Store old fire ashes in your fireplace ash pit.
An ash pit is a compartment at the base of the fireplace that holds fireplace ashes. This compartment, usually a cavity surrounded by cinder blocks or concrete, is reached through a small metal access door mounted flush in the fireplace floor or wall. Open the door and sweep ashes into the holding pit until they can later be removed.
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Designed to hold old fire ashes, fireplace ash pits range from large pits holding years of ashes to small pits holding ashes from a few fires. These pits are recessed in masonry or other fire-resistant materials so that hot ashes do not accidentally reach wood or other flammable materials. Metal dump doors are heat-resistant steel or cast iron, as they are exposed to direct fireplace heat. The dump doors fit over a brick-sized opening leading to the pit. Many fireplaces have cleanout doors, often located outside the home at the chimney, so that old ashes can be shoveled out of the pit.
The ash pit is built at the fireplace base so that old ashes are swept or scraped into the ash pit and a fresh fire can be built in a clean fireplace. When ashes are shoveled or swept out of the fireplace opening into a room bucket, a spark or ember can fly into carpet or drapes, smoldering until it catches fire hours later. If hot ashes are instead swept into the ash pit, they are smothered by old ashes or burn out harmlessly. Depending on its size, the ash pit may hold a season's ashes so that it does not need emptying in inclement weather.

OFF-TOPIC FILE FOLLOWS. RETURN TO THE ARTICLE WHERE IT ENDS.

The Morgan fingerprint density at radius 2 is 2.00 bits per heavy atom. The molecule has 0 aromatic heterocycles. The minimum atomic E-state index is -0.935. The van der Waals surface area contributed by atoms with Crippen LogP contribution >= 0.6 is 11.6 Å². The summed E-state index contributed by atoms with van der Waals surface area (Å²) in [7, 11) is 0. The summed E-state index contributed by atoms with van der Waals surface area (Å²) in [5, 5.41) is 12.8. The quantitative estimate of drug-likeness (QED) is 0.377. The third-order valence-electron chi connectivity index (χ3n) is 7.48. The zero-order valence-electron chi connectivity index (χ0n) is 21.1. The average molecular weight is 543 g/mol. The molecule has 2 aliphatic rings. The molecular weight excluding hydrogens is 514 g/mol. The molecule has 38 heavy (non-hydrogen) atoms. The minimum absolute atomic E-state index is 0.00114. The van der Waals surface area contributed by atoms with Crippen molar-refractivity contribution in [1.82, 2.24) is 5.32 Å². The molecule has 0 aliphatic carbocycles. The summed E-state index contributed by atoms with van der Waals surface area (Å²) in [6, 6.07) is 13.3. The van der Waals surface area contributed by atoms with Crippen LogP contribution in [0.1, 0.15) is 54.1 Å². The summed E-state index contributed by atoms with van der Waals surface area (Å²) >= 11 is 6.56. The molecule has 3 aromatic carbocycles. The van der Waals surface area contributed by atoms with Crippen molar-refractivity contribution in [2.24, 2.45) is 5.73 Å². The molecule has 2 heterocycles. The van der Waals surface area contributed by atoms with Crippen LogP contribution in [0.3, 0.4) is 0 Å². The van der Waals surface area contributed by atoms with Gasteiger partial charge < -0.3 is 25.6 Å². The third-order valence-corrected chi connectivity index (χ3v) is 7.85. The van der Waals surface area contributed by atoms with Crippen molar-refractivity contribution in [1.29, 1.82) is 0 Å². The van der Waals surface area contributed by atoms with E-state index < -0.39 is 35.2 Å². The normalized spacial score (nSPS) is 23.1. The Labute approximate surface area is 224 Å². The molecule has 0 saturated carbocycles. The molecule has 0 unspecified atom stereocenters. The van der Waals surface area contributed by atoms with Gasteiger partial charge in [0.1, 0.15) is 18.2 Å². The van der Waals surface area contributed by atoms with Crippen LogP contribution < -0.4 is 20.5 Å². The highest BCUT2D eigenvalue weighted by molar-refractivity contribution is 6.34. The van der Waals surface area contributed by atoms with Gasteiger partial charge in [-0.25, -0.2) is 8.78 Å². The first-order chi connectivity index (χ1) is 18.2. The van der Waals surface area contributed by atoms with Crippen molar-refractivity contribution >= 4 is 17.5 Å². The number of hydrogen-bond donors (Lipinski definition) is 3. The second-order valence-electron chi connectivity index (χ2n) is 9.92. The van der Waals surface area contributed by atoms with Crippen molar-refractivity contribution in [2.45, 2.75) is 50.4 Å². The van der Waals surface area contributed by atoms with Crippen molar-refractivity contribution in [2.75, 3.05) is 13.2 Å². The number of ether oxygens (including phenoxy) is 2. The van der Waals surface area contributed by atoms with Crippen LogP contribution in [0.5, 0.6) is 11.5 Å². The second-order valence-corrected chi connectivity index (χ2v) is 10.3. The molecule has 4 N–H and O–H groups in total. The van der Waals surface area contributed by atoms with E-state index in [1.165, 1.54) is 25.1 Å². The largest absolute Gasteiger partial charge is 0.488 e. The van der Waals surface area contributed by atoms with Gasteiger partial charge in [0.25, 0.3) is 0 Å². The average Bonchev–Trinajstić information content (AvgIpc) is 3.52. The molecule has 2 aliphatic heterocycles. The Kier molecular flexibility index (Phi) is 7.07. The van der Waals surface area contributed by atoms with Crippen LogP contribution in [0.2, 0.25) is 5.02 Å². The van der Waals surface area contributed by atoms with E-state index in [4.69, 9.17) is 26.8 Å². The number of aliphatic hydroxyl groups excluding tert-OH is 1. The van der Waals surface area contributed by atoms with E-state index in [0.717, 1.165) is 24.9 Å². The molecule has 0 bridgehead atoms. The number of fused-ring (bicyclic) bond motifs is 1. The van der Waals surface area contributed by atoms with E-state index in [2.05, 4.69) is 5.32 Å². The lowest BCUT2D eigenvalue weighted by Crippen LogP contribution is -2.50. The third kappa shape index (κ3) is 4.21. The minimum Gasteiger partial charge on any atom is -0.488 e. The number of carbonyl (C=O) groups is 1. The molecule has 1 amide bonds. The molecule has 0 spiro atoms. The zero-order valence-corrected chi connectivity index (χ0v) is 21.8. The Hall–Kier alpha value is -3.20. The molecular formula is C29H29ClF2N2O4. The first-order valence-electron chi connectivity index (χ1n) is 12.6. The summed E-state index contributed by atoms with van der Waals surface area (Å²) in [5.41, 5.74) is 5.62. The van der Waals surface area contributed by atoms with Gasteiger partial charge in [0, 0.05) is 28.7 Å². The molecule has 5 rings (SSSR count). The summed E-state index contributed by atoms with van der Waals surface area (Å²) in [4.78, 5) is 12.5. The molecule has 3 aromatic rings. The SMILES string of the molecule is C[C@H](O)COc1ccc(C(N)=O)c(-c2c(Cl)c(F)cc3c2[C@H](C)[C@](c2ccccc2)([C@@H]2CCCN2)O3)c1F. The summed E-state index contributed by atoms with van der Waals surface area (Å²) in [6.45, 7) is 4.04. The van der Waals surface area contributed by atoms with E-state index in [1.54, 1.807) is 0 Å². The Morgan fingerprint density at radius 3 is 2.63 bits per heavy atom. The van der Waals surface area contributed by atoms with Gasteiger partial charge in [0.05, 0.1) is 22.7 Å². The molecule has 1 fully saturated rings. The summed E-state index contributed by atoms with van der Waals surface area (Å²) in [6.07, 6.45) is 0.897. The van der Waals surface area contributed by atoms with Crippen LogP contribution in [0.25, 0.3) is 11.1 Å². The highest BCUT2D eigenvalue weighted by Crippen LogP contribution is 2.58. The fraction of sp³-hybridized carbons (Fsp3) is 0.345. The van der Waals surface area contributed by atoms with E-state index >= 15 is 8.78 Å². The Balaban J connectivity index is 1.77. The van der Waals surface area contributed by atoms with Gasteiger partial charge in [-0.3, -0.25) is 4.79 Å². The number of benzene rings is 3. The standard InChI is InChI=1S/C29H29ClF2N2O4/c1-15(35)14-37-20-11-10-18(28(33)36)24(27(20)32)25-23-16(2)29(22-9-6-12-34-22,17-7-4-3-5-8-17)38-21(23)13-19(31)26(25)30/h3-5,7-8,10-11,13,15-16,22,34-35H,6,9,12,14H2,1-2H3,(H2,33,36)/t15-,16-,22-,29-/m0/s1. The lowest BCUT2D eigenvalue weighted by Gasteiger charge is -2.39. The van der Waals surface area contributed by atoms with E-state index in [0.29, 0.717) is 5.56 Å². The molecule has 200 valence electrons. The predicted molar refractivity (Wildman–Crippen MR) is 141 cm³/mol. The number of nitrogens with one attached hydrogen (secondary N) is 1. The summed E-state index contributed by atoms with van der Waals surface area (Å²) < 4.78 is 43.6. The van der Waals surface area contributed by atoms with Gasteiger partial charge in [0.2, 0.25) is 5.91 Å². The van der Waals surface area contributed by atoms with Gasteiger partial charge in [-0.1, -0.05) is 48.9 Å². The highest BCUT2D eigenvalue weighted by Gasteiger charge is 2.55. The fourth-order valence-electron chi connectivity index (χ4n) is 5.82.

Ash pits need minimal care. They require emptying before they are full so that doors are not clogged with ashes or wood embers. When doors corrode from the ash lye or other exposure, the doors usually can be replaced with standard doors. The dump door, for example, is often a standard size that lifts out and is replaced by a drop-in new door. Ash pits should be kept closed during fires. They are designed for ash storage, not as fireplace extensions, and are not intended to ventilate the fireplace.
Remove ashes from the pit and put them in a metal bucket or other nonflammable container. Be sure the ashes are completely cold before dumping them into a trash bin or other receptacle. Many gardeners spread ashes on their lawns or gardens, but wood ashes are highly soluble and leach lime into the soil. This affects the soil nutrients. Apply wood ashes no more than once a year and test the soil pH level before reapplying ashes.